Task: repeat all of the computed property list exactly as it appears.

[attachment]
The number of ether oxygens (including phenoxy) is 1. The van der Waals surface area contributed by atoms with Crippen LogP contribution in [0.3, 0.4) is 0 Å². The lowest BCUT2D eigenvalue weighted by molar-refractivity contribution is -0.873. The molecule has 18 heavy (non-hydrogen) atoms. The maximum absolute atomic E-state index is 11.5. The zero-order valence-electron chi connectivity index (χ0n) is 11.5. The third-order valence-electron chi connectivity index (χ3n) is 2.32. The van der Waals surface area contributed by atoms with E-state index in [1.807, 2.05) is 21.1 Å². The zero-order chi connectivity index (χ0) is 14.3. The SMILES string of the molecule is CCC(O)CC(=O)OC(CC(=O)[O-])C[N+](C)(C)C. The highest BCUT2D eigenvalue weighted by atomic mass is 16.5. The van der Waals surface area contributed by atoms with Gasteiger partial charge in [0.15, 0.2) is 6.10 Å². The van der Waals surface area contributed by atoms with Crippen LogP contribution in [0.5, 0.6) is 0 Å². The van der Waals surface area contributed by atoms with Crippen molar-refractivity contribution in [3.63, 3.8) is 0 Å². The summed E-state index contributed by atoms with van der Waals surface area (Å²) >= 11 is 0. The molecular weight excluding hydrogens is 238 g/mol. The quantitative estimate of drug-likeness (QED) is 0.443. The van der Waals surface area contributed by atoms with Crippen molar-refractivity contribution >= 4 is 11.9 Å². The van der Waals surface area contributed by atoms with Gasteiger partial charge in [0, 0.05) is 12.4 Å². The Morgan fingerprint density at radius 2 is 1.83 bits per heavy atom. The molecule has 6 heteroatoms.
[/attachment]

The number of ether oxygens (including phenoxy) is 1. The van der Waals surface area contributed by atoms with Crippen LogP contribution in [0.3, 0.4) is 0 Å². The lowest BCUT2D eigenvalue weighted by molar-refractivity contribution is -0.873. The molecule has 18 heavy (non-hydrogen) atoms. The maximum absolute atomic E-state index is 11.5. The zero-order valence-electron chi connectivity index (χ0n) is 11.5. The third-order valence-electron chi connectivity index (χ3n) is 2.32. The van der Waals surface area contributed by atoms with E-state index in [1.807, 2.05) is 21.1 Å². The zero-order chi connectivity index (χ0) is 14.3. The SMILES string of the molecule is CCC(O)CC(=O)OC(CC(=O)[O-])C[N+](C)(C)C. The highest BCUT2D eigenvalue weighted by atomic mass is 16.5. The van der Waals surface area contributed by atoms with Gasteiger partial charge in [0.15, 0.2) is 6.10 Å². The van der Waals surface area contributed by atoms with Crippen LogP contribution in [0.5, 0.6) is 0 Å². The van der Waals surface area contributed by atoms with Crippen molar-refractivity contribution in [3.63, 3.8) is 0 Å². The summed E-state index contributed by atoms with van der Waals surface area (Å²) >= 11 is 0. The molecular weight excluding hydrogens is 238 g/mol. The quantitative estimate of drug-likeness (QED) is 0.443. The van der Waals surface area contributed by atoms with Crippen molar-refractivity contribution >= 4 is 11.9 Å². The van der Waals surface area contributed by atoms with Gasteiger partial charge in [0, 0.05) is 12.4 Å². The Morgan fingerprint density at radius 2 is 1.83 bits per heavy atom. The molecule has 6 heteroatoms.